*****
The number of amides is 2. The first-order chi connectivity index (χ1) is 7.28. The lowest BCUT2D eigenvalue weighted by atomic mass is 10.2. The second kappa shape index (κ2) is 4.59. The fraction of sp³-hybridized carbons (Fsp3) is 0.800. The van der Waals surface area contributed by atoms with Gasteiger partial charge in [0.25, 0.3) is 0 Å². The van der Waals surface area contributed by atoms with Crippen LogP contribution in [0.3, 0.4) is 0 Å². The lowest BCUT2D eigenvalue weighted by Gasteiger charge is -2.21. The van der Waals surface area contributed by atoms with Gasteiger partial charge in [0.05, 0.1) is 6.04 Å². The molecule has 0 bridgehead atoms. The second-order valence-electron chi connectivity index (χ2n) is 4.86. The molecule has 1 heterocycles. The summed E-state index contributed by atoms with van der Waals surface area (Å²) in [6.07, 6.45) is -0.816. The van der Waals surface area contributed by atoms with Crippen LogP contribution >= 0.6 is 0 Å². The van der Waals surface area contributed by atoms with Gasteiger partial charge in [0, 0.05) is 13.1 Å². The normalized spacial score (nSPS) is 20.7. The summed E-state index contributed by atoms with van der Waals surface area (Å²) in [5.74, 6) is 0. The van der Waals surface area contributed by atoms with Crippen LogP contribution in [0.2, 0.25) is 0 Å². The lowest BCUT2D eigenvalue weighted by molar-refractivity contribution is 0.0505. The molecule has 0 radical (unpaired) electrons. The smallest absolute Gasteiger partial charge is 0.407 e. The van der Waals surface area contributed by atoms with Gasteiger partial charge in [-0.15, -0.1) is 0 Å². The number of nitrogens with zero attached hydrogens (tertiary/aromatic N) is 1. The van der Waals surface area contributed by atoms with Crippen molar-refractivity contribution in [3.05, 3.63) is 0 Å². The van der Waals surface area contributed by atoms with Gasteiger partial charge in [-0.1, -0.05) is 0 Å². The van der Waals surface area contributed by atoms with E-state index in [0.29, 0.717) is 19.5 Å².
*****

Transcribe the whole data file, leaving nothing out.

The number of amides is 2. The first-order chi connectivity index (χ1) is 7.28. The lowest BCUT2D eigenvalue weighted by atomic mass is 10.2. The second kappa shape index (κ2) is 4.59. The fraction of sp³-hybridized carbons (Fsp3) is 0.800. The van der Waals surface area contributed by atoms with Gasteiger partial charge in [0.25, 0.3) is 0 Å². The van der Waals surface area contributed by atoms with Crippen LogP contribution in [0.3, 0.4) is 0 Å². The lowest BCUT2D eigenvalue weighted by Gasteiger charge is -2.21. The van der Waals surface area contributed by atoms with Gasteiger partial charge in [0.05, 0.1) is 6.04 Å². The molecule has 0 bridgehead atoms. The second-order valence-electron chi connectivity index (χ2n) is 4.86. The molecule has 1 heterocycles. The summed E-state index contributed by atoms with van der Waals surface area (Å²) in [6.07, 6.45) is -0.816. The van der Waals surface area contributed by atoms with Crippen LogP contribution >= 0.6 is 0 Å². The van der Waals surface area contributed by atoms with Gasteiger partial charge in [0, 0.05) is 13.1 Å². The normalized spacial score (nSPS) is 20.7. The summed E-state index contributed by atoms with van der Waals surface area (Å²) in [5.74, 6) is 0. The van der Waals surface area contributed by atoms with Crippen LogP contribution in [0.2, 0.25) is 0 Å². The lowest BCUT2D eigenvalue weighted by molar-refractivity contribution is 0.0505. The molecule has 0 radical (unpaired) electrons. The smallest absolute Gasteiger partial charge is 0.407 e. The van der Waals surface area contributed by atoms with Gasteiger partial charge in [-0.15, -0.1) is 0 Å². The number of nitrogens with zero attached hydrogens (tertiary/aromatic N) is 1. The van der Waals surface area contributed by atoms with Crippen molar-refractivity contribution in [3.05, 3.63) is 0 Å². The van der Waals surface area contributed by atoms with Gasteiger partial charge in [-0.1, -0.05) is 0 Å². The van der Waals surface area contributed by atoms with E-state index in [0.29, 0.717) is 19.5 Å².